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Protesters call for Israeli investigation into Umm al-Hiran deaths

By
Eric DuVall
Israeli police special forces stand guard after demolishing houses in the unrecognized Bedouin village of Umm al-Haran, in the Negev, near the southern city of Beer Sheva, Israel on Wednesday. Violent clashes resulted in the death of a police and of a local resident, with protesters calling for an investigation into what caused the fatal encounter. Photo by Debbie Hill/UPI
Israeli police special forces stand guard after demolishing houses in the unrecognized Bedouin village of Umm al-Haran, in the Negev, near the southern city of Beer Sheva, Israel on Wednesday. Violent clashes resulted in the death of a police and of a local resident, with protesters calling for an investigation into what caused the fatal encounter. Photo by Debbie Hill/UPI | License Photo

Jan. 19 (UPI) -- Protesters and pro-Arab groups are calling on the Israeli government to investigate the circumstances surrounding a deadly clash between police and Bedouin villagers this week that killed a police officer and a man witnesses said was an innocent civilian.

The clash took place in the Bedouin village Umm al-Hiran, in the southern Negev desert on Wednesday. Israeli courts issued a ruling agreeing with the government that the Bedouin villagers who have lived in Umm al-Hiran since they were relocated there in 1950 did not have a legal claim to the land. In the wake of the ruling, police issued a string of warnings for villagers to disperse before their homes were demolished.

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The demolition began early Wednesday amid a chaotic scene and cries of government overreach by Arab-Israeli politicians.

During the incident, a vehicle driven by Yacoub Abu al-Kiyan charged a police convoy, striking it and killing officer Erez Levi, 34. In the wake of the incident, Israeli police called al-Kiyan a "terrorist" seeking to take out Israeli law enforcement.

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But witnesses and relatives of al-Kiyan fiercely disputed the police account. They said al-Kiyan, 50, a local math teacher, was trying to drive to work during the early-morning chaos and police began firing on his vehicle. Witnesses said al-Kiyan was shot and killed and his vehicle continued moving forward until it smashed into the police line, killing Levi.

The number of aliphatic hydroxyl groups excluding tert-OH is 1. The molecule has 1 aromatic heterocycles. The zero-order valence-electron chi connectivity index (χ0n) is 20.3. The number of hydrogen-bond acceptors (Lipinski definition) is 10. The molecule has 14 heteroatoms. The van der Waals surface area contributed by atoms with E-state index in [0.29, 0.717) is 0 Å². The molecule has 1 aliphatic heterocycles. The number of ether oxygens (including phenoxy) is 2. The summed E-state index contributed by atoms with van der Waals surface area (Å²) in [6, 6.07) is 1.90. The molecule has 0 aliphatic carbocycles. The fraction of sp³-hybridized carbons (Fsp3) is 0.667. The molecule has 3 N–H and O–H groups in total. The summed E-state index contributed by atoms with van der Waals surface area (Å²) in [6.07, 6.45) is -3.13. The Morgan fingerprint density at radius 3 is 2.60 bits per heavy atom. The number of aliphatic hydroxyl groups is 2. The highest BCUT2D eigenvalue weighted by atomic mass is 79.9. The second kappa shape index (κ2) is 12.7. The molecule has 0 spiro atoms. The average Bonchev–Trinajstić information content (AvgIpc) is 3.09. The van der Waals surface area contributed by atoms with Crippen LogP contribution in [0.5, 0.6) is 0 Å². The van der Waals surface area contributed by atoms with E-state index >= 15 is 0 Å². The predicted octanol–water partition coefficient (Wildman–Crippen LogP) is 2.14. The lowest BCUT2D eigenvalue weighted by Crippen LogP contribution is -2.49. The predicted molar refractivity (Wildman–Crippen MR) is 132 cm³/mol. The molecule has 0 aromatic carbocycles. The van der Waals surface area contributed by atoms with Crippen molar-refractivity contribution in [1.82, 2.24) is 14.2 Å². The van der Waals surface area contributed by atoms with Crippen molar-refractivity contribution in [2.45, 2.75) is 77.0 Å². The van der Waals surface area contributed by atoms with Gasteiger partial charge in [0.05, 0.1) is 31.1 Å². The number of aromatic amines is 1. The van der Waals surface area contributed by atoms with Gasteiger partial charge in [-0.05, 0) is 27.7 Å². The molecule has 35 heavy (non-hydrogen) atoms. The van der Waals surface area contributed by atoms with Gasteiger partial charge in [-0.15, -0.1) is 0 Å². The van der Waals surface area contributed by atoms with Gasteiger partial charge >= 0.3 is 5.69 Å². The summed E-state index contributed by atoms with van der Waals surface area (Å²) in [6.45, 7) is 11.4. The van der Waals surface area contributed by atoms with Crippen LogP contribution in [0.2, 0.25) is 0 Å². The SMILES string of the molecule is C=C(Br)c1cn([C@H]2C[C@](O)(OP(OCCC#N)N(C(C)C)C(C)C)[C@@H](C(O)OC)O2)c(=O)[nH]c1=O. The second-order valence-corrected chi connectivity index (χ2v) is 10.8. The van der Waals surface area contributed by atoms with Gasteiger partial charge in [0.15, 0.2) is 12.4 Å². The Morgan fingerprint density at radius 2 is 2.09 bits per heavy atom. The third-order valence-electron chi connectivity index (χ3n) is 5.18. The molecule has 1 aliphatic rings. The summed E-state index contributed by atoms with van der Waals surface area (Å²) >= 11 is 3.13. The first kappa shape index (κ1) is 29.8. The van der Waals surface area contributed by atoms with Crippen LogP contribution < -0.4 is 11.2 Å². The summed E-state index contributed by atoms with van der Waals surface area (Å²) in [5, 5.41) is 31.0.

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Witnesses also said police refused to allow paramedics to give al-Kiyan first aid after the accident, making it unclear whether he was killed by a police bullet, as witnesses contended.

Several Israeli media outlets repeated the police account that a "terrorist" attack against officers had taken place during the controversial village razing.

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Protesters in Jerusalem, Tel Aviv and Jaffa each called for a halt to the demolitions and government investigations. Adalah, a group supporting Arab-Israeli minority rights, called for the Israeli Justice Ministry's Police Investigation Division to undertake an impartial review of police procedures in Umm al-Hiram that led to the fatal encounter.

Adalah also called for an autopsy of al-Kiyan's body to determine his cause of death.

Protesters also heaped scorn on Israeli media for repeating the government's version of events without offering their side of the story.

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"I don't understand why the media repeated these lies," Yeela Raanan of the Regional Council on Unrecognized Villages told the Jerusalem Post. "I am so full of pain from what they are doing in Umm al-Hiran and for the feelings of my friends who are told they are not good enough to stay there."

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